Recep Tayyip Erdogan and Vladimir Putin Mustafa Kaya/ZumaPress

La tentation autoritaire

NEW YORK – Il y aura 24 ans ce mois-ci, des jusqu'au-boutistes soviétiques, prêts à tout pour arrêter les premiers moments de la transition démocratique du pays, ont arrêté Mikhaïl Gorbatchev et ont déclaré la loi martiale. En réponse, des millions de manifestants se sont rassemblés dans les rues de Moscou et dans les villes de l'Union soviétique tout entière. Les principaux gradés de l'armée ont refusé d'accepter le coup d'État qui s'est bientôt effondré, suivi de près dans sa chute par l'Union soviétique.

Même si les conditions économiques étaient désastreuses durant les derniers mois de l'URSS, les citoyens pouvaient entrevoir les libertés à venir et contrairement à aujourd'hui, étaient prêts à les défendre. En effet, dans les premières années de la transition démocratique qui a suivi, la plupart des électeurs de la période post-communiste n'ont pas succombé à la tentation d'élire des extrémistes qui leur promettaient de mettre fin à la période difficile qu'ils traversaient. Au lieu de cela, ils ont choisi en général le candidat disponible le plus sensé.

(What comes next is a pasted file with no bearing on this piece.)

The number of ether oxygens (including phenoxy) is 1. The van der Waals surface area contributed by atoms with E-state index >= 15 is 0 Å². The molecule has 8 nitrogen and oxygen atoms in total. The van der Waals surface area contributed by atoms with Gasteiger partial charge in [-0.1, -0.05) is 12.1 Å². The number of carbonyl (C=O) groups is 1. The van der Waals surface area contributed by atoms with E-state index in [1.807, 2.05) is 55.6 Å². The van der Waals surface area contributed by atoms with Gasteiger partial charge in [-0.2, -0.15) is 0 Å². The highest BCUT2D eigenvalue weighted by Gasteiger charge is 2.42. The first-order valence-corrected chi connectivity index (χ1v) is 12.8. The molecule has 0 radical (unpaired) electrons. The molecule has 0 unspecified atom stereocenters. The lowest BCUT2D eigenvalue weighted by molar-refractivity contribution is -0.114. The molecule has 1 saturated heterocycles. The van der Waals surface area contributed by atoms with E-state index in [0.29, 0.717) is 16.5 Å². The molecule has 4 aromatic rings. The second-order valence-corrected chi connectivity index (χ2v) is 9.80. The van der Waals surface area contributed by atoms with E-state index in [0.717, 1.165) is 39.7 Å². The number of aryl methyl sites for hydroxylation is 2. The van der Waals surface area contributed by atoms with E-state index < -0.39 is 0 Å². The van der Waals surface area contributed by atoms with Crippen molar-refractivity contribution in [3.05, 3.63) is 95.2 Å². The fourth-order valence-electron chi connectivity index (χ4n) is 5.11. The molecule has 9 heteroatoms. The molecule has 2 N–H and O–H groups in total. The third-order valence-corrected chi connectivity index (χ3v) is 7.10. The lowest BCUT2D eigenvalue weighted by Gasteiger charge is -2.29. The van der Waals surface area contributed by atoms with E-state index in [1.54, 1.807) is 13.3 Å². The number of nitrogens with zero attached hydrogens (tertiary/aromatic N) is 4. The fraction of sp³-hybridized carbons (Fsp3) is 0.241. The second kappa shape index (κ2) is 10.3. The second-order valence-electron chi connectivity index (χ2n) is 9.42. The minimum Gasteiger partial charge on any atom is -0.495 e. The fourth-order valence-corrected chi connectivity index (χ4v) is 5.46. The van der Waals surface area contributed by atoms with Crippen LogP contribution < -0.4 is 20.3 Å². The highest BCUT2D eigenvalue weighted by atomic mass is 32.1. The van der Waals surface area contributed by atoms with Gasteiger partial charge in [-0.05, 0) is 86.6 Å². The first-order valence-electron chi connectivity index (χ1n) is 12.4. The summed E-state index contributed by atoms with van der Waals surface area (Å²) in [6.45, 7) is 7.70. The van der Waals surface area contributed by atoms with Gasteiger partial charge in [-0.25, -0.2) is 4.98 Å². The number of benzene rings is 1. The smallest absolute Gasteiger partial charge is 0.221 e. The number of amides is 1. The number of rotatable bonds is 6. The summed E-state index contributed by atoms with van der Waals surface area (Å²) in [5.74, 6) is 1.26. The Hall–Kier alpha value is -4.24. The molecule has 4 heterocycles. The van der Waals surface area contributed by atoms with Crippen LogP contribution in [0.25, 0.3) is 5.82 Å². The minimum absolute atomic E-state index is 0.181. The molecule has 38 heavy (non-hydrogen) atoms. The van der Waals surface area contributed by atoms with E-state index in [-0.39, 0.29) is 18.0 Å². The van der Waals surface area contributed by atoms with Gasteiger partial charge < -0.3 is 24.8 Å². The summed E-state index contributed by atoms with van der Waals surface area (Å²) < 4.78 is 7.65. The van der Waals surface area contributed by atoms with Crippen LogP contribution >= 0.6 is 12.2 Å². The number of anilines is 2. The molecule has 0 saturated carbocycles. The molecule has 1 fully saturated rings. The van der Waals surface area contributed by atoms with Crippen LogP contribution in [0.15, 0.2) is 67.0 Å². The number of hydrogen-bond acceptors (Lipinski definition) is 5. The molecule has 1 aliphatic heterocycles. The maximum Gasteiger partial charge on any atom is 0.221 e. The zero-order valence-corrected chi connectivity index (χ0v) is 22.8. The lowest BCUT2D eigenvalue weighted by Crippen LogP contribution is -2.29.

Les Russes par exemple ont rejeté Vladimir Zhirinovsky, un clown nationaliste et antisémite comparable à Donald Trump, en faveur de Boris Eltsine, qui a défié du regard les chars pendant le coup d'État raté de 1991 et qui a reconnu que l'avenir de son pays devait passer par la démocratie et par l'Occident. En Roumanie, le poète extrémiste Corneliu Vadim Tudor a perdu face à une succession de pragmatistes corrompus, menés par Ion Iliescu, qui avait entraîné la destitution du dernier dirigeant communiste du pays, Nicolae Ceaușescu.

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